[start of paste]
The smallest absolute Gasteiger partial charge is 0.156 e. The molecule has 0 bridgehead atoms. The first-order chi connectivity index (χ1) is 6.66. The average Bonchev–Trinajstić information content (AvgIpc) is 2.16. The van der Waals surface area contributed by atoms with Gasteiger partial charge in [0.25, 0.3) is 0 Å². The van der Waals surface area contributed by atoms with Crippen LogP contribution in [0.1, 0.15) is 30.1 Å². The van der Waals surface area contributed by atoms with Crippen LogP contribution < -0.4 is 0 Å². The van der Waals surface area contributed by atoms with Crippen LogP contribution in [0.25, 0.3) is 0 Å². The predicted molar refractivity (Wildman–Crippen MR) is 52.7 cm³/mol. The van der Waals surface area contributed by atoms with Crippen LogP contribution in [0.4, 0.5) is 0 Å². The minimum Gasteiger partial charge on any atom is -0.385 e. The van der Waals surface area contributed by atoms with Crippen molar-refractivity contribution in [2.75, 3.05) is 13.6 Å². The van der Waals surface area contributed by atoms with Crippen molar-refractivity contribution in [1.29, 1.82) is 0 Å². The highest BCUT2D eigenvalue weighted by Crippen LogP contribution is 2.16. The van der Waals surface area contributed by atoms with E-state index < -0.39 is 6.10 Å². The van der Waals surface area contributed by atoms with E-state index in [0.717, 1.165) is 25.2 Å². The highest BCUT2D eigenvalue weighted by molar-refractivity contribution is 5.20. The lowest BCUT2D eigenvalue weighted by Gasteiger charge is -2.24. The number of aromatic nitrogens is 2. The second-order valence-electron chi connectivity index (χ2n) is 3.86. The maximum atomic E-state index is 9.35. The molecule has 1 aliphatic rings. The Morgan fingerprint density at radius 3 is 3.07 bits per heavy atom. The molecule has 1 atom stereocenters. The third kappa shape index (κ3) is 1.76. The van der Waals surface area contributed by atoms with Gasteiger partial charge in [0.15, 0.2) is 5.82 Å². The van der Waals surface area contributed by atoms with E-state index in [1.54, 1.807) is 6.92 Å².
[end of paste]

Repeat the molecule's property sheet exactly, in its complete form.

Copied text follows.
The smallest absolute Gasteiger partial charge is 0.156 e. The molecule has 0 bridgehead atoms. The first-order chi connectivity index (χ1) is 6.66. The average Bonchev–Trinajstić information content (AvgIpc) is 2.16. The van der Waals surface area contributed by atoms with Gasteiger partial charge in [0.25, 0.3) is 0 Å². The van der Waals surface area contributed by atoms with Crippen LogP contribution in [0.1, 0.15) is 30.1 Å². The van der Waals surface area contributed by atoms with Crippen LogP contribution < -0.4 is 0 Å². The van der Waals surface area contributed by atoms with Crippen LogP contribution in [0.25, 0.3) is 0 Å². The predicted molar refractivity (Wildman–Crippen MR) is 52.7 cm³/mol. The van der Waals surface area contributed by atoms with Crippen LogP contribution in [0.4, 0.5) is 0 Å². The minimum Gasteiger partial charge on any atom is -0.385 e. The van der Waals surface area contributed by atoms with Crippen molar-refractivity contribution in [2.75, 3.05) is 13.6 Å². The van der Waals surface area contributed by atoms with Crippen molar-refractivity contribution in [1.29, 1.82) is 0 Å². The highest BCUT2D eigenvalue weighted by Crippen LogP contribution is 2.16. The van der Waals surface area contributed by atoms with E-state index < -0.39 is 6.10 Å². The van der Waals surface area contributed by atoms with E-state index in [0.717, 1.165) is 25.2 Å². The highest BCUT2D eigenvalue weighted by molar-refractivity contribution is 5.20. The lowest BCUT2D eigenvalue weighted by Gasteiger charge is -2.24. The number of aromatic nitrogens is 2. The second-order valence-electron chi connectivity index (χ2n) is 3.86. The maximum atomic E-state index is 9.35. The molecule has 1 aliphatic rings. The Morgan fingerprint density at radius 3 is 3.07 bits per heavy atom. The molecule has 1 atom stereocenters. The third kappa shape index (κ3) is 1.76. The van der Waals surface area contributed by atoms with Gasteiger partial charge in [0.15, 0.2) is 5.82 Å². The van der Waals surface area contributed by atoms with E-state index in [1.54, 1.807) is 6.92 Å².